Christmas colors may depend on what’s availableChristmas is Tuesday. We’re bombarded with lists from the 2012 year along with lists of what to expect in 2013. And one list recently released is one about colors from this year and next.
By: Sharon Cox, The Jamestown Sun
Christmas is Tuesday. We’re bombarded with lists from the 2012 year along with lists of what to expect in 2013. And one list recently released is one about colors from this year and next.
We’ve gone through Pantone’s Tango and Honeysuckle over spring and summer and looks like the first color of 2013 is a color that would fit well into the colors of Christmas present: Pantone’s Number 17-5641: Emerald. It’s a vibrant mid-value green that pulls you in like the gem it’s named after. Combine that fresh green with Honeysuckle pink and you’d have a modern version of traditional colors of the holiday season.
The reds and greens of Christmas are Pantone’s “Poinsettia” (Pantone’s number 17-1654) and Pantone’s “Evergreen,” number 19-5420. Each is a rich, jewel-toned beauty with intense depth. They’re the descriptive colors of the plants for which they were named. But newer colors on the modern palette may be lighter in value (such as a more pinky or orangey red, and a paler or grayer green).
The combination of value changes or neutrals makes the mix very “today” and simultaneously traditionally familiar because they’re still red and green.
Those natural colored plants of this holiday have run through a gamut of changes over time, but still hang onto the primary red and greens of the season.
Add the Christmas story’s kings’ gifts of gold and silver, and we have a broad spectrum of vibrancy. Give it some illumination and it becomes a hypnotic spectrum hanging on a traditional spruce.
And anything color-related pulls memories of mom. She described her first memories of walking downtown at Christmas as colorful. It was a time when rivers were used for moving products from town-to-town. Electricity was new. Few trees had wax candles, much less strings of lights, so store windows were dressed in current clothing of the day (which was Art Deco at that time). She described the modernity of silver and black, of shiny metals and new colors such as “puce.” She looked dreamy-eyed remembering those days as a young working woman who sewed silk slips for wealthy ladies.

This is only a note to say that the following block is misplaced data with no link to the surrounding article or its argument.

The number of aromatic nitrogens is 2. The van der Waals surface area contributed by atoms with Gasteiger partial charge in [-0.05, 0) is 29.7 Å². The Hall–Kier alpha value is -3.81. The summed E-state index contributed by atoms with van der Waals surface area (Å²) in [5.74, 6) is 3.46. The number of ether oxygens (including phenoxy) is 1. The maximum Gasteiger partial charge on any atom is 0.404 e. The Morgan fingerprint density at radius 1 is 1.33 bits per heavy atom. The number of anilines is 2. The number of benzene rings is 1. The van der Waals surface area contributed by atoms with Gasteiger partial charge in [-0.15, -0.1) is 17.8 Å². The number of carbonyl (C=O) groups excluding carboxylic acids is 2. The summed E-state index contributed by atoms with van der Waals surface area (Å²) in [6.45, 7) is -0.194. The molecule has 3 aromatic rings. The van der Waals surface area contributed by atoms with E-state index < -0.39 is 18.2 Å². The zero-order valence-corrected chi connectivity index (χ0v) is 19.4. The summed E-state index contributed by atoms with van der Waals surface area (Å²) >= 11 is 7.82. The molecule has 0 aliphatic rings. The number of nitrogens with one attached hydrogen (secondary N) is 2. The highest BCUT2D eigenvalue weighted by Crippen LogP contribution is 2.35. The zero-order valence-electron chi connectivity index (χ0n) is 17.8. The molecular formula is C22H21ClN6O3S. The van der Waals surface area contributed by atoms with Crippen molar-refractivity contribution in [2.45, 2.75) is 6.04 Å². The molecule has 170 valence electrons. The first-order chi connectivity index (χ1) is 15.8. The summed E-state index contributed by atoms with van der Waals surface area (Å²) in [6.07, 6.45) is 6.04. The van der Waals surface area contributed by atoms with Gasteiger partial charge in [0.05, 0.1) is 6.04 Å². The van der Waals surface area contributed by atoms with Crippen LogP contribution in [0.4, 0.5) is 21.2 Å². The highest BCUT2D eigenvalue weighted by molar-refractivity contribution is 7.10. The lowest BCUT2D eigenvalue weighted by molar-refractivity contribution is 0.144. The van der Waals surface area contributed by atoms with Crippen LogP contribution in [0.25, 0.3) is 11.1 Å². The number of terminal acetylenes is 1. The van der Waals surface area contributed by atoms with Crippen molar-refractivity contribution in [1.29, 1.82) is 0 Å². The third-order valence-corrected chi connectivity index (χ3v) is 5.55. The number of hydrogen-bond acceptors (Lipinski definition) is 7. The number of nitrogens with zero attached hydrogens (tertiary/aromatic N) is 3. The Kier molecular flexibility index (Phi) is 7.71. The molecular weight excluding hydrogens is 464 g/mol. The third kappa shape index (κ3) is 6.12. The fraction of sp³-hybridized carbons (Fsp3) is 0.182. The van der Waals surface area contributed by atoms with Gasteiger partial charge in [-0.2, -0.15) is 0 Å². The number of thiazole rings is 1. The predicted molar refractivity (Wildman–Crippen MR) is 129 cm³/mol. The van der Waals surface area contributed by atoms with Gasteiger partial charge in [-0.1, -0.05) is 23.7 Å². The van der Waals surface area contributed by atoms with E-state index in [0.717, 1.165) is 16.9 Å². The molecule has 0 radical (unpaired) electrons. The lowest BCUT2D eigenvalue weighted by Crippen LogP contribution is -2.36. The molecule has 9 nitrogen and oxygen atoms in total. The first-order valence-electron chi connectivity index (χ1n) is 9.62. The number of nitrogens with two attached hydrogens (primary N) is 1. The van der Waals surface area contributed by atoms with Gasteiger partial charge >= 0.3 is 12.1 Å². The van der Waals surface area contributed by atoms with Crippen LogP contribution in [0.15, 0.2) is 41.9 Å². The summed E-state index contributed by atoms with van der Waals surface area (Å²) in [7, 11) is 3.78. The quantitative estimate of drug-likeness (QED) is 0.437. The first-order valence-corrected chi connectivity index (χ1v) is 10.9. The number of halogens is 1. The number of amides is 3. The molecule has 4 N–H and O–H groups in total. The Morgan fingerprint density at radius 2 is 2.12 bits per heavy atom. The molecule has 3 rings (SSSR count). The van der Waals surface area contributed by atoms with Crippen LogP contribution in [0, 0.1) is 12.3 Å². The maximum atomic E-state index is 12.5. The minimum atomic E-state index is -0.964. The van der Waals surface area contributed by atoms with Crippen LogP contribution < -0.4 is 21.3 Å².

Our experiences as mother and daughter were of her baking in the kitchen — not shopping and urban settings. Our colors were cookies and icings, not decorations at Macys. If we had red it was always from black raspberries from the farm, where during the summer before, she and I would can the blackest of berries that produced the purest purples and crimsons available in nature.
Our cookies were fruit-flavored, disguised with pure vanilla, mint, cinnamon or anise. But the reds varied depending on her summer canning. There was no set of McCormick food colors. We colored foods using what was available from summer’s wealth. She knew better than to spend money on anything not considered useful, so buying something just for looks was unforgiveable. But we had pinks and reds, purples and some greens from the juice left over in our jars. Our cookies looked festive and were colorful. Mom even colored sugar using raspberry juice. As lovely as any on store shelves. Like the colors from everyone’s childhood, they were the best of all.
Today, as I drive downtown, past the lights outlining the buildings on Main Avenue, thoughts go back to my mom and how we’d snuggle at one of the windows in one of the cities where we lived, looking towards town, where all the lights were shining, and how her stories poured out and became mine. And there were no named colors, like Pantone’s. Just red and green and the varied colors of snow as lights reflected back their softness as evening turned to night. Christmas was always memories, stories and colors. Here’s wishing you an abundance of all colors.
If anyone has an item for this column, please send to Sharon Cox, PO Box 1559, Jamestown, ND 58402-1559.